Here is one I made for a Social Studies/ICT project in Grade 5.

http://edcvs.co/XJuKkl

3.  Live Binders is one of three excellent websites (Symbaloo, Edcanvas being the others)  to help you collect, curate and present a variety of digital resources for students. Teachers have used Live Binders to build up a collection of images, resources and links on a specific topic. Students (perhaps Gr.5 and up) might also create an account and have their own Live Binder(s) for individual or collaborative research and presentation. Finally, the final product is easily shared with students (and parents) through our LMS (Learning Management System) AKA Blackboard, or email, Twitter etc.

Live Binders for Teachers


Featured Live Binders
(check out the ‘Binders by Grade (scroll down on right of the screen)

http://www.livebinders.com/shelf/featured

Honourable Mention: to MentorMob for the ability to create learning playlists. Next on my list to investigate. Thanks in advance for your comments and suggestions.
~Anthony

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Voice Thread with one iOS device or a full lab

vt logo
Once I decide (by hunch or “crunch” from my PLN ) that I am willing to try a particular ed. tech. tool, I immediately start my testing process. As an ICT specialist, I find myself exploring a breadth of digital tools. However, a real depth of knowledge is critical for evaluating whether a tool is effective for a specific age and stage, suitable for curriculum integration and promotes 21st century fluency. One strategy for exploring a resource with depth is to integrate the tool with learning as much as possible over the course of a term with a variety of ages, groups and situations. That way I can really get a handle on its potential and limitations. Over the last year, I have been exploring Glogster EDU, Bitstrips for Schools, Popplet (all great BTW and worthy of review) but this term Voice Thread has definitely been my software of choice. (Ok full disclosure, I recently gained access to the Voice Thread admin. tools which was a huge advantage.) Switching between the app on my IPhone and software on a computer has been an excellent “one-two punch” for creating and recording projects, research and learning.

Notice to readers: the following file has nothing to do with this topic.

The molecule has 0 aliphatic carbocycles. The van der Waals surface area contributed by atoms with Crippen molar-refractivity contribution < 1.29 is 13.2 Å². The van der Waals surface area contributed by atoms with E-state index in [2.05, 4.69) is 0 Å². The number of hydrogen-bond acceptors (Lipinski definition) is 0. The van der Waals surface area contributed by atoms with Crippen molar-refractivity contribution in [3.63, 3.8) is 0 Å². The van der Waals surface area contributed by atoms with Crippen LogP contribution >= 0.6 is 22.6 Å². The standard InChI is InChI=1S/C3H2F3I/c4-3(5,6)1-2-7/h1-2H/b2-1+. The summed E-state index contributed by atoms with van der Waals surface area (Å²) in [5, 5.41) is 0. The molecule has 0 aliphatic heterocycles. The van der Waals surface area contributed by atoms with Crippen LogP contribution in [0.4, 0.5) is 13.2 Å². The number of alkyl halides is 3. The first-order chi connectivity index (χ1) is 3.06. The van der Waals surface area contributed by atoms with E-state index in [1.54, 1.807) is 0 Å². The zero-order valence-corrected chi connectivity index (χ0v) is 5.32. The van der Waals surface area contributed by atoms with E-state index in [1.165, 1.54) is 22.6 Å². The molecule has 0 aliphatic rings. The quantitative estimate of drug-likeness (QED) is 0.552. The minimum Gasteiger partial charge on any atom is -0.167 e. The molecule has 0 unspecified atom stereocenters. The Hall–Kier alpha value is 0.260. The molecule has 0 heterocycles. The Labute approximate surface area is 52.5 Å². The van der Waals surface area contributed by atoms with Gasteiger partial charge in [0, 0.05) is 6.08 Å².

Voice Thread with One iOS device